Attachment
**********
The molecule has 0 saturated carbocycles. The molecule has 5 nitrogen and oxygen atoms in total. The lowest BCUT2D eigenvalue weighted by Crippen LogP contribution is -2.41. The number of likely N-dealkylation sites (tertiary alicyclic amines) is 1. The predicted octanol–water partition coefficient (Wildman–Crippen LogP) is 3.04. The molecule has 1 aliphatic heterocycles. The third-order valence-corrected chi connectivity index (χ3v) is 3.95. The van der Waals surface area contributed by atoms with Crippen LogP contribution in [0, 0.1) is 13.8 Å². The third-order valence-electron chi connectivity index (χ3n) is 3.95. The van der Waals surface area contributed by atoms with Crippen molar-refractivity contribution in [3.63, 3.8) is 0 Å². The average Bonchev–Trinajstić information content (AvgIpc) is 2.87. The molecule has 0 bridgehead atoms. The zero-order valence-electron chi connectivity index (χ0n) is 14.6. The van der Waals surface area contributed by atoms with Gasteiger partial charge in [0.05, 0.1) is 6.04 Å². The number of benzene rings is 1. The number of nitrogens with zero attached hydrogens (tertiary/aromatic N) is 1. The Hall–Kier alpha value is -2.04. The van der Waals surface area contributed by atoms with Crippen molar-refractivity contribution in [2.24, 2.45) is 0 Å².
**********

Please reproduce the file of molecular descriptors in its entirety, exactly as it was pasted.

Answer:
The molecule has 0 saturated carbocycles. The molecule has 5 nitrogen and oxygen atoms in total. The lowest BCUT2D eigenvalue weighted by Crippen LogP contribution is -2.41. The number of likely N-dealkylation sites (tertiary alicyclic amines) is 1. The predicted octanol–water partition coefficient (Wildman–Crippen LogP) is 3.04. The molecule has 1 aliphatic heterocycles. The third-order valence-corrected chi connectivity index (χ3v) is 3.95. The van der Waals surface area contributed by atoms with Crippen LogP contribution in [0, 0.1) is 13.8 Å². The third-order valence-electron chi connectivity index (χ3n) is 3.95. The van der Waals surface area contributed by atoms with Crippen molar-refractivity contribution in [3.63, 3.8) is 0 Å². The average Bonchev–Trinajstić information content (AvgIpc) is 2.87. The molecule has 0 bridgehead atoms. The zero-order valence-electron chi connectivity index (χ0n) is 14.6. The van der Waals surface area contributed by atoms with Gasteiger partial charge in [0.05, 0.1) is 6.04 Å². The number of benzene rings is 1. The number of nitrogens with zero attached hydrogens (tertiary/aromatic N) is 1. The Hall–Kier alpha value is -2.04. The van der Waals surface area contributed by atoms with Crippen molar-refractivity contribution in [2.24, 2.45) is 0 Å².